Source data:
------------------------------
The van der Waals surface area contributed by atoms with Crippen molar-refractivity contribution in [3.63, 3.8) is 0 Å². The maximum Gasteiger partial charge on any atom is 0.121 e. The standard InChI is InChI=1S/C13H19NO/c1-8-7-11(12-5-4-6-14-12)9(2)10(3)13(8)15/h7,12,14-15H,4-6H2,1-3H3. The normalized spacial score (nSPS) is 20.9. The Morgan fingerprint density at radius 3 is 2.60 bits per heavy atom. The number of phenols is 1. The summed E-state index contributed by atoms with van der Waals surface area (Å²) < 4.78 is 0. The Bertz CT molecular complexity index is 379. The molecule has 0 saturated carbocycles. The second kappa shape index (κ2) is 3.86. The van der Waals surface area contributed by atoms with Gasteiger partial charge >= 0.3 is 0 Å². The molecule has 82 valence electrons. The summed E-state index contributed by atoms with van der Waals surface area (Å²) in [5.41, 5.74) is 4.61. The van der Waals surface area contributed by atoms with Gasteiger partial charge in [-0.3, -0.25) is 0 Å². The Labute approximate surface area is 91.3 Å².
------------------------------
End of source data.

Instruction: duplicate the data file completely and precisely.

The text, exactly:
The van der Waals surface area contributed by atoms with Crippen molar-refractivity contribution in [3.63, 3.8) is 0 Å². The maximum Gasteiger partial charge on any atom is 0.121 e. The standard InChI is InChI=1S/C13H19NO/c1-8-7-11(12-5-4-6-14-12)9(2)10(3)13(8)15/h7,12,14-15H,4-6H2,1-3H3. The normalized spacial score (nSPS) is 20.9. The Morgan fingerprint density at radius 3 is 2.60 bits per heavy atom. The number of phenols is 1. The summed E-state index contributed by atoms with van der Waals surface area (Å²) < 4.78 is 0. The Bertz CT molecular complexity index is 379. The molecule has 0 saturated carbocycles. The second kappa shape index (κ2) is 3.86. The van der Waals surface area contributed by atoms with Gasteiger partial charge >= 0.3 is 0 Å². The molecule has 82 valence electrons. The summed E-state index contributed by atoms with van der Waals surface area (Å²) in [5.41, 5.74) is 4.61. The van der Waals surface area contributed by atoms with Gasteiger partial charge in [-0.3, -0.25) is 0 Å². The Labute approximate surface area is 91.3 Å².